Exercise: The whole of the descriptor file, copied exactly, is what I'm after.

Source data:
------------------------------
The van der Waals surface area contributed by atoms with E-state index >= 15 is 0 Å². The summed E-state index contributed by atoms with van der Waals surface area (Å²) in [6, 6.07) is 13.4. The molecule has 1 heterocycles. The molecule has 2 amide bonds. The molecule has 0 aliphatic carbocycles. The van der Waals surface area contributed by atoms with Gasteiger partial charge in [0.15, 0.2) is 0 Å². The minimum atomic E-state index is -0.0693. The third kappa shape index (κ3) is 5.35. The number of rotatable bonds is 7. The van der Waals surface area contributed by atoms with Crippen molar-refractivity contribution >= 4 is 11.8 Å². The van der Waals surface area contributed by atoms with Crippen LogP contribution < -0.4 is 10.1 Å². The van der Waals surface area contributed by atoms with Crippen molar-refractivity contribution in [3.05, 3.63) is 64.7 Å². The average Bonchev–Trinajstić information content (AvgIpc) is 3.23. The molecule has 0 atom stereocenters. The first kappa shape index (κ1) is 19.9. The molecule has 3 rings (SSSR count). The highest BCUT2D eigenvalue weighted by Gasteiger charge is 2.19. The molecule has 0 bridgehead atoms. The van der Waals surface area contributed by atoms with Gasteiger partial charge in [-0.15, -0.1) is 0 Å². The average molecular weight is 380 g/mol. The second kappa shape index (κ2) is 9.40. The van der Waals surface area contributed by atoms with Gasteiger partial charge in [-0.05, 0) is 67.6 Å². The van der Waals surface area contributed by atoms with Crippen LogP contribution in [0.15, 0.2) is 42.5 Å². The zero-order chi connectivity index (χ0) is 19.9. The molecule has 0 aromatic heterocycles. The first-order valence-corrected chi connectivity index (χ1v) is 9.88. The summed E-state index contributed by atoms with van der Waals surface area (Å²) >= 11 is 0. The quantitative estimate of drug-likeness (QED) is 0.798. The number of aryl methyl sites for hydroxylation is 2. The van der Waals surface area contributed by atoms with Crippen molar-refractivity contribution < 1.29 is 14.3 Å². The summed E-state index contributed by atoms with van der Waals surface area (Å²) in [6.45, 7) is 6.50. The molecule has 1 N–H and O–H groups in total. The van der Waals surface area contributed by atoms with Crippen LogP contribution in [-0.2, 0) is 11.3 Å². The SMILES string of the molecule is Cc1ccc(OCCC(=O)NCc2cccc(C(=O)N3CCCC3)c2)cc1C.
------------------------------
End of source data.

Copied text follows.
The van der Waals surface area contributed by atoms with E-state index >= 15 is 0 Å². The summed E-state index contributed by atoms with van der Waals surface area (Å²) in [6, 6.07) is 13.4. The molecule has 1 heterocycles. The molecule has 2 amide bonds. The molecule has 0 aliphatic carbocycles. The van der Waals surface area contributed by atoms with Gasteiger partial charge in [0.15, 0.2) is 0 Å². The minimum atomic E-state index is -0.0693. The third kappa shape index (κ3) is 5.35. The number of rotatable bonds is 7. The van der Waals surface area contributed by atoms with Crippen molar-refractivity contribution >= 4 is 11.8 Å². The van der Waals surface area contributed by atoms with Crippen LogP contribution < -0.4 is 10.1 Å². The van der Waals surface area contributed by atoms with Crippen molar-refractivity contribution in [3.05, 3.63) is 64.7 Å². The average Bonchev–Trinajstić information content (AvgIpc) is 3.23. The molecule has 0 atom stereocenters. The first kappa shape index (κ1) is 19.9. The molecule has 3 rings (SSSR count). The highest BCUT2D eigenvalue weighted by Gasteiger charge is 2.19. The molecule has 0 bridgehead atoms. The van der Waals surface area contributed by atoms with Gasteiger partial charge in [-0.15, -0.1) is 0 Å². The average molecular weight is 380 g/mol. The second kappa shape index (κ2) is 9.40. The van der Waals surface area contributed by atoms with Gasteiger partial charge in [-0.05, 0) is 67.6 Å². The van der Waals surface area contributed by atoms with Crippen LogP contribution in [0.15, 0.2) is 42.5 Å². The zero-order chi connectivity index (χ0) is 19.9. The molecule has 0 aromatic heterocycles. The first-order valence-corrected chi connectivity index (χ1v) is 9.88. The summed E-state index contributed by atoms with van der Waals surface area (Å²) >= 11 is 0. The quantitative estimate of drug-likeness (QED) is 0.798. The number of aryl methyl sites for hydroxylation is 2. The van der Waals surface area contributed by atoms with Crippen molar-refractivity contribution < 1.29 is 14.3 Å². The summed E-state index contributed by atoms with van der Waals surface area (Å²) in [6.45, 7) is 6.50. The molecule has 1 N–H and O–H groups in total. The van der Waals surface area contributed by atoms with Crippen LogP contribution in [-0.2, 0) is 11.3 Å². The SMILES string of the molecule is Cc1ccc(OCCC(=O)NCc2cccc(C(=O)N3CCCC3)c2)cc1C.